Mississippi Saw Great Change In The Four Decades After Reconstruction Between And The State Transformed Its Cities Increased Rapidly In Size And Saw The Advent Of Electric Lights, Streetcars, And Moving Pictures Farmers Diversified Their Operations, Sharply Increasing Their Production Of Corn, Sweet Potatoes, And Dairy Products Mississippians Built Large Textile Mills In A Number Of Cities And Increased The Number Of Manufacturing Workers TenfoldBut Many Things Did Not Change In As In , Mississippi Was A Top Cotton Producer And Relied Heavily On Cotton Than On Any Other Product In As In The State Had Troubled Race Relations And Was All Too Often The Site Of Lynchings And Race Riots Compared With Other States In , Mississippi Was Near The Bottom Of The List For Length Of The School Year, For Percentage Of Farms That Boasted Tractors, And For The Number Of Miles Of Paved Or Gravel Roads Mississippi Was The Least Urban And Most Agricultural State In The Nation Rednecks, Redeemers, And Race Mississippi After Reconstruction, Examines The Paradox Of Significant Change Alongside Many Unbroken Continuities It Explores The Reasons Mississippi Was Not Successful In Urbanizing, In Industrializing, And In Reducing Its Reliance On Cotton The Volume Closes By Looking At Events That Would Move Mississippi Closer To The National MainstreamStephen Cresswell Is Professor Of History At West Virginia Wesleyan College And Is The Author Of Multiparty Politics In Mississippi, University Press Of Mississippi And Mormons And Cowboys, Moonshiners And Klansmen Federal Law Enforcement In The South And West,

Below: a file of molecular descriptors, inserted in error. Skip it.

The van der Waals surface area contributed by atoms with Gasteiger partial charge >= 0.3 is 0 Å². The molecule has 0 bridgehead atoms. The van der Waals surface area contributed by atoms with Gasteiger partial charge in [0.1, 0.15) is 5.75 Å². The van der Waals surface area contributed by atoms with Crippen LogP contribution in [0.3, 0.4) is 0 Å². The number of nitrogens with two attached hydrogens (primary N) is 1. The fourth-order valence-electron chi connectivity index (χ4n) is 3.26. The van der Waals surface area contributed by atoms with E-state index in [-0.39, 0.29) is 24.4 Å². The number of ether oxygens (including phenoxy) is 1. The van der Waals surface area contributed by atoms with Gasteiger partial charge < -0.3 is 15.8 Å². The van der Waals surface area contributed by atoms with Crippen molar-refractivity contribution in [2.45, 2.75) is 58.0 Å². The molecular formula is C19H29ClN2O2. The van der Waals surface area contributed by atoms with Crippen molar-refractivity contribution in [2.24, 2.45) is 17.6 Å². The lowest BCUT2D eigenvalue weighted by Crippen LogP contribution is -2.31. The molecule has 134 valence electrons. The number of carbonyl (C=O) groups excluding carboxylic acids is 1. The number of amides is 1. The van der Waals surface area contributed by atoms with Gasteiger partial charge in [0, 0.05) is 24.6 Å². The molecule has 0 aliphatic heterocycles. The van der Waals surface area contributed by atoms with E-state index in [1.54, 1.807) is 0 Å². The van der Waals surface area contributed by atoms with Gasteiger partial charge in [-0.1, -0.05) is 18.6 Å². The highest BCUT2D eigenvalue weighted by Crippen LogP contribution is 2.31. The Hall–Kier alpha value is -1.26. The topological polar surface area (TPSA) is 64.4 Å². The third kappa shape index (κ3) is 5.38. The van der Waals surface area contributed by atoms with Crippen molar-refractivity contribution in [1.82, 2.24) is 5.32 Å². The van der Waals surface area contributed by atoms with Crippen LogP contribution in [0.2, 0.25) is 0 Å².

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- 283 pages
- Rednecks, Redeemers, and Race
- Stephen Cresswell
- 14 October 2019 Stephen Cresswell